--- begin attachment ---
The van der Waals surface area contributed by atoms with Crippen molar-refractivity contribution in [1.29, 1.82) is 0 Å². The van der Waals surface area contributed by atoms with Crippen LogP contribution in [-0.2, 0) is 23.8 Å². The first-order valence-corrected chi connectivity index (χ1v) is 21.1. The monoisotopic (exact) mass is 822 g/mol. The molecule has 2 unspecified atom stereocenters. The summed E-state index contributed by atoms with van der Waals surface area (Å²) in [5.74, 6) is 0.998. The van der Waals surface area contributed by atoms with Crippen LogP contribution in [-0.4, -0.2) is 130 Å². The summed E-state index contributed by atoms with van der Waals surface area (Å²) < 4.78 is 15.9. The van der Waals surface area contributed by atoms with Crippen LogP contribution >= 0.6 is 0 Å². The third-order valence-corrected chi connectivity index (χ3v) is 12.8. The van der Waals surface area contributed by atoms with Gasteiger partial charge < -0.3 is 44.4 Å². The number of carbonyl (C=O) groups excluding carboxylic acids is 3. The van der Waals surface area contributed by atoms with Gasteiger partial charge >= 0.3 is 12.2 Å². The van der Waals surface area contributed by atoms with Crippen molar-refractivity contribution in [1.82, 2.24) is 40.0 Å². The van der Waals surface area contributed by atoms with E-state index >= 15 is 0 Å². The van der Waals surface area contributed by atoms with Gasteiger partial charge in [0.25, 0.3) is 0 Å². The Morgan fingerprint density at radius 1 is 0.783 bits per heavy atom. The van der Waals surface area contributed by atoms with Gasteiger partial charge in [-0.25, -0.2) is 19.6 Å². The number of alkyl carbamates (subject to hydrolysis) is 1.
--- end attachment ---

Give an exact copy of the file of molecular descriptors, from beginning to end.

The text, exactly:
The van der Waals surface area contributed by atoms with Crippen molar-refractivity contribution in [1.29, 1.82) is 0 Å². The van der Waals surface area contributed by atoms with Crippen LogP contribution in [-0.2, 0) is 23.8 Å². The first-order valence-corrected chi connectivity index (χ1v) is 21.1. The monoisotopic (exact) mass is 822 g/mol. The molecule has 2 unspecified atom stereocenters. The summed E-state index contributed by atoms with van der Waals surface area (Å²) in [5.74, 6) is 0.998. The van der Waals surface area contributed by atoms with Crippen LogP contribution in [-0.4, -0.2) is 130 Å². The summed E-state index contributed by atoms with van der Waals surface area (Å²) < 4.78 is 15.9. The van der Waals surface area contributed by atoms with Crippen LogP contribution >= 0.6 is 0 Å². The third-order valence-corrected chi connectivity index (χ3v) is 12.8. The van der Waals surface area contributed by atoms with Gasteiger partial charge < -0.3 is 44.4 Å². The number of carbonyl (C=O) groups excluding carboxylic acids is 3. The van der Waals surface area contributed by atoms with Gasteiger partial charge >= 0.3 is 12.2 Å². The van der Waals surface area contributed by atoms with Crippen molar-refractivity contribution in [1.82, 2.24) is 40.0 Å². The van der Waals surface area contributed by atoms with E-state index >= 15 is 0 Å². The van der Waals surface area contributed by atoms with Gasteiger partial charge in [0.25, 0.3) is 0 Å². The Morgan fingerprint density at radius 1 is 0.783 bits per heavy atom. The van der Waals surface area contributed by atoms with Gasteiger partial charge in [-0.25, -0.2) is 19.6 Å². The number of alkyl carbamates (subject to hydrolysis) is 1.